LA - Coast in Crisis: Rising Seas and Sinking Land Challenge Louisiana Coastal Effort
Billions poured into restoration efforts
NEW ORLEANS (WVUE) - For decades, Louisiana officials and scientists have talked about restoring Louisiana’s sinking delta, largely because of fine money related to the 2010 Gulf of Mexico oil spill.
Over the next dozen years or so, they will plow roughly $7 billion dollars from BP and its partners in the Macondo well into its coast, sculpting new islands, ridges and marsh. While it amounts to an environmental restoration unprecedented in human history, the simple fact is no one can say how much will be left 20, 50 or 100 years from now.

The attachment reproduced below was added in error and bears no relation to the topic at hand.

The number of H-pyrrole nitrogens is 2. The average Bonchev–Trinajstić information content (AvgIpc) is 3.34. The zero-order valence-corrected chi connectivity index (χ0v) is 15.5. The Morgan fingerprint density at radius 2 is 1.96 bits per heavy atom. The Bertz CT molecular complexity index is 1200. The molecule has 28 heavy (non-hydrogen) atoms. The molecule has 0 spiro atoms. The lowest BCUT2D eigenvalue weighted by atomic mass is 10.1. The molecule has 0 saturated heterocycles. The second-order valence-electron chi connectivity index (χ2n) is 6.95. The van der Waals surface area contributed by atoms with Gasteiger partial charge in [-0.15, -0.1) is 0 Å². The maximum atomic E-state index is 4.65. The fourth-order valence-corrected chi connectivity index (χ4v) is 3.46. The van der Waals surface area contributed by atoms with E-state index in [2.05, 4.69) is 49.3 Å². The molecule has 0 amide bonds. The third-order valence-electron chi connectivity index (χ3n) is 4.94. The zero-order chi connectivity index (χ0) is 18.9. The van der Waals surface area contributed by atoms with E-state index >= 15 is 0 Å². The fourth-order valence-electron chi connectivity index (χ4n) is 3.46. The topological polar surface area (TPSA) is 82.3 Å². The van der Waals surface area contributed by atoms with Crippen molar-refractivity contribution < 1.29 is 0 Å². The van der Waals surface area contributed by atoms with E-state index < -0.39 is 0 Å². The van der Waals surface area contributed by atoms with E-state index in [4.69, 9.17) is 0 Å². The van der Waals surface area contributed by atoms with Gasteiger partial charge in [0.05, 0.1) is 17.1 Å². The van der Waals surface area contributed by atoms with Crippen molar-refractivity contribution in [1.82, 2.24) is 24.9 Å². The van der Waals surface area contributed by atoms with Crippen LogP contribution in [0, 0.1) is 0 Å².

“We have to ask ourselves, are the investments we’re making today able to keep up?” said Jesse Keenan, Ph.D., a Tulane University Associate Professor of Real Estate, who specializes in the effects of climate change on U.S. financial systems.
“This is a losing battle for some areas,” Keenan said.
Scientists tell us that the seas today are rising at a rate of about an inch-and-a-half every ten years, more than double the rate through most of the twentieth century. As the oceans warm and glaciers and ice sheets melt, the estimates for the future vary wildly, anywhere from a couple of feet on the low end by 2100 to the extreme high of more than eight feet.